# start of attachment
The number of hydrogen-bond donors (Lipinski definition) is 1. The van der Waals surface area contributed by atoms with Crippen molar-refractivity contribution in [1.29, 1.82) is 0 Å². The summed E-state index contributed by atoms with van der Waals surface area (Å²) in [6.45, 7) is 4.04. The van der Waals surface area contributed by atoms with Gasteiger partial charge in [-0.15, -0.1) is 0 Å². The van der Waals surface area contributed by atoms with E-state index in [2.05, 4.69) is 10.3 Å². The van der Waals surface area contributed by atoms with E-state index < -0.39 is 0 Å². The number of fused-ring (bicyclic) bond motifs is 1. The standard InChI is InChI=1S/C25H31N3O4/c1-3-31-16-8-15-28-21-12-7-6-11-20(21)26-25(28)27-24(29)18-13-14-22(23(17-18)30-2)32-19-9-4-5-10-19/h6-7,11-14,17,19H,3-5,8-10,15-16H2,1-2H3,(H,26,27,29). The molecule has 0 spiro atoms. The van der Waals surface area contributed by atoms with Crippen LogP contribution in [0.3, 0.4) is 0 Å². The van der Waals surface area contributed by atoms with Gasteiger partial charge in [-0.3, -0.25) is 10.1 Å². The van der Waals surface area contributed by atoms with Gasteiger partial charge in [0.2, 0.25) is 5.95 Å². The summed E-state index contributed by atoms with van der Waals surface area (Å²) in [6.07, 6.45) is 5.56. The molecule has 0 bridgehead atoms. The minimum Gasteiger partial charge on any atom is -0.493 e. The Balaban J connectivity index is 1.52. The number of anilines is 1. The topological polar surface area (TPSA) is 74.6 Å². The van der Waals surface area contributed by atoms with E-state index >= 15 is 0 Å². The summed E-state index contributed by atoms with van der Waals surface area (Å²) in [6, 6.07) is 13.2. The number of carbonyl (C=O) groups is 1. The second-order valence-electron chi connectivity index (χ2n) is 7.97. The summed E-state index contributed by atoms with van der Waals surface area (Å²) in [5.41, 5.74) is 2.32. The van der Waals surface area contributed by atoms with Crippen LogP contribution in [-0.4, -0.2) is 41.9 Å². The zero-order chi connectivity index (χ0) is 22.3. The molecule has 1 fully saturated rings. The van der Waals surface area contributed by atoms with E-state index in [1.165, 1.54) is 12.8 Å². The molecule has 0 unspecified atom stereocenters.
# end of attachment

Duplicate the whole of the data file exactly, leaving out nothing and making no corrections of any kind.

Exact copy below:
The number of hydrogen-bond donors (Lipinski definition) is 1. The van der Waals surface area contributed by atoms with Crippen molar-refractivity contribution in [1.29, 1.82) is 0 Å². The summed E-state index contributed by atoms with van der Waals surface area (Å²) in [6.45, 7) is 4.04. The van der Waals surface area contributed by atoms with Gasteiger partial charge in [-0.15, -0.1) is 0 Å². The van der Waals surface area contributed by atoms with E-state index in [2.05, 4.69) is 10.3 Å². The van der Waals surface area contributed by atoms with E-state index < -0.39 is 0 Å². The number of fused-ring (bicyclic) bond motifs is 1. The standard InChI is InChI=1S/C25H31N3O4/c1-3-31-16-8-15-28-21-12-7-6-11-20(21)26-25(28)27-24(29)18-13-14-22(23(17-18)30-2)32-19-9-4-5-10-19/h6-7,11-14,17,19H,3-5,8-10,15-16H2,1-2H3,(H,26,27,29). The molecule has 0 spiro atoms. The van der Waals surface area contributed by atoms with Crippen LogP contribution in [0.3, 0.4) is 0 Å². The van der Waals surface area contributed by atoms with Gasteiger partial charge in [-0.3, -0.25) is 10.1 Å². The van der Waals surface area contributed by atoms with Gasteiger partial charge in [0.2, 0.25) is 5.95 Å². The summed E-state index contributed by atoms with van der Waals surface area (Å²) in [6.07, 6.45) is 5.56. The molecule has 0 bridgehead atoms. The minimum Gasteiger partial charge on any atom is -0.493 e. The Balaban J connectivity index is 1.52. The number of anilines is 1. The topological polar surface area (TPSA) is 74.6 Å². The van der Waals surface area contributed by atoms with E-state index >= 15 is 0 Å². The summed E-state index contributed by atoms with van der Waals surface area (Å²) in [6, 6.07) is 13.2. The number of carbonyl (C=O) groups is 1. The second-order valence-electron chi connectivity index (χ2n) is 7.97. The summed E-state index contributed by atoms with van der Waals surface area (Å²) in [5.41, 5.74) is 2.32. The van der Waals surface area contributed by atoms with Crippen LogP contribution in [-0.4, -0.2) is 41.9 Å². The zero-order chi connectivity index (χ0) is 22.3. The molecule has 1 fully saturated rings. The van der Waals surface area contributed by atoms with E-state index in [1.165, 1.54) is 12.8 Å². The molecule has 0 unspecified atom stereocenters.